Ratification Day 

U.S. #2052 was issued for the 200th anniversary of the Treaty of Paris.

On January 14, 1784, the Confederation Congress ratified the Treaty of Paris, officially ending the American Revolutionary War.

In 1782, it became apparent to the British that the Colonies would soon win their independence. Negotiations began in Paris that April. John Adams, Benjamin Franklin, and John Jay represented the United States and Davis Hartley, a member of the parliament, spoke on behalf of King George III.

Negotiations lasted through the summer and both nations signed a preliminary agreement on November 30, 1782. In spite of these peace talks, fighting continued in America. In the meantime, the governments of both nations reviewed the terms of the agreement. Then in February 1783, King George III issued the Proclamation of Cessation of Hostilities to end the fighting.   Likewise, the Confederation Congress issued a proclamation “Declaring the cessation of arms” against Great Britain that April. Days later, they approved the preliminary peace agreement.


U.S. #2052 – Silk Cachet First Day Cover.


Nearly 10 months after their previous meeting, the representatives from both nations met once again at the Hotel d’York in Paris. On September 3, 1783, they both signed the peace agreement. Both sides agreed to “forget all past misunderstandings and differences” and “secure to both perpetual peace and harmony.”

Item #115457 – Commemorative cover honoring the day news of the Treaty of Paris reached America.

Great Britain acknowledged the United States as an independent nation, boundaries were determined, and prisoners of war were to be released. The borders of the new nation were larger than before the war, and the US would become one of England’s major trading partners.

Item #57129B – France First Day Cover honoring the Treaty of Paris.

After the Treaty of Paris was signed, it needed to go back to both nations for official ratification by their governments. The ratified documents needed to be returned to England within six months. Congress was supposed to meet on the issue that November, but the severe weather made it difficult for some representatives to make the trip to the Maryland State House. By January 12, 1784, there were only representatives from seven of the thirteen states, and they needed approval by at least nine in order to ratify the document.

Item #59089B – Medal honoring the 200th anniversary of the Treaty of Paris.

The representatives that were present debated over the issue extensively. They considered allowing the seven states to vote and send the document to England with a note that they could get the additional votes for ratification if they wanted. However, by January 14, two more representatives arrived, one leaving his sickbed in Philadelphia to cast his vote. On January 14, 1784, Congress ratified the Treaty of Paris and quickly sent it on its two-month voyage to Europe.   The British ratified the treaty on April 9 and the ratified versions were exchanged in Paris on May 12.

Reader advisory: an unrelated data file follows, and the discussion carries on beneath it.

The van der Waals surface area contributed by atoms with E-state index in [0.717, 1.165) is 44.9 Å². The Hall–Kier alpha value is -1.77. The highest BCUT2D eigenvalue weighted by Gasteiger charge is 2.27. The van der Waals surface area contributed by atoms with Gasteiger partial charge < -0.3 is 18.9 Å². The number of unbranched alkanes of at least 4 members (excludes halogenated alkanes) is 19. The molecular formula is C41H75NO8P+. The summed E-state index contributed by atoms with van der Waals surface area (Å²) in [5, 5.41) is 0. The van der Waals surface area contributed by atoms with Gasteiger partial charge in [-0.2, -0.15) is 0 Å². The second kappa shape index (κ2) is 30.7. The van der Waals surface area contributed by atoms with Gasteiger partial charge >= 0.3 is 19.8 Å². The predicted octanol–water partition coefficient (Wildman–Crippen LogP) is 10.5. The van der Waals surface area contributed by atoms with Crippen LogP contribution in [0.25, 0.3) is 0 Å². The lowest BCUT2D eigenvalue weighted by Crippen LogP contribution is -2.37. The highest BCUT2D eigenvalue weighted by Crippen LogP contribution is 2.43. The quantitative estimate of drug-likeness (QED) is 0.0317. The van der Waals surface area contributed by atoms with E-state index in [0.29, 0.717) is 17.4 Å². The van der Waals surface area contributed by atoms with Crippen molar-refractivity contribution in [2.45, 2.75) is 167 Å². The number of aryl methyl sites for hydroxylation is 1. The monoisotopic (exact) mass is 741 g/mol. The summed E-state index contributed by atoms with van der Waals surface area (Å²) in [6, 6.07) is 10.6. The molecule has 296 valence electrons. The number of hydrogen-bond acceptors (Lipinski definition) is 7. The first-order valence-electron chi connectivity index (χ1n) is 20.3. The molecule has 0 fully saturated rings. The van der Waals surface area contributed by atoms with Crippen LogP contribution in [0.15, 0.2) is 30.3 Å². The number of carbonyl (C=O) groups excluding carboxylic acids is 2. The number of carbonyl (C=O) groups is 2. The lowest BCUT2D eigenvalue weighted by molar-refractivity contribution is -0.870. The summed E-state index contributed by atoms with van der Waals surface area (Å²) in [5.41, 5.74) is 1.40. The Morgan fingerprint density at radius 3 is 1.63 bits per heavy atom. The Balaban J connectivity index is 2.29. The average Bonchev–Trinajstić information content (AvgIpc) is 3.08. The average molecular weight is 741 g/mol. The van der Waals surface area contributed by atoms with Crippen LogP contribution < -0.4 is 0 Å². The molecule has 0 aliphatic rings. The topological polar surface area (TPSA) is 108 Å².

Click here to read Congress’ proclamation of the ratification.

Click here to see what else happened on This Day in History.

Are you missing any of the 2017 U.S. stamps? 

Click here to get an affordable set of commemoratives in mint or used condition.

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Or click here to get the individual 2017 US stamps you need.


2017: A Year in Review – on Stamps!

Take a look back the major events of 2017 through stamps.  And be sure to check back tomorrow for more events and stamps.

On April 4, 2017, the Syrian town of Shaykhun was hit by an air strike after which hundreds of civilians suffered chemical poisoning. The attack killed at least 74 people and injured more than 557. In response to the attack, President Trump authorized a missile strike on the Shayrat Airbase, which was controlled by the Syrian government. On the morning of April 7, the US launched 59 Tomahawk cruise missiles from the Mediterranean Sea on the airbase. Reports vary on just how much damage was inflicted, with some claiming hits on 44 targets, others saying about 20% of the operational aircraft were destroyed, and others that 15 planes were destroyed or damaged.


Despite heavy rains and widespread flooding earlier in the year, California suffered its most destructive wildfire season on record in 2017. In October, 250 wildfires broke out across 245,000 acres. Strong Santa Ana winds then brought a new round of fires in December. By year’s end, 9,054 fires burned more than 1.3 million acres of land in California. Forty-six people were killed and more than 200 were injured in the fires.


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One Comment

  1. The role of John Adams in these negotiations was key to the Treaty of Paris which was very favorable to the new American nation.. His diplomacy during the War for Independence as he helped to secure loans from the Netherlands and France, and after the war as America’s first minister to Great Britain is little known or appreciated in modern times.

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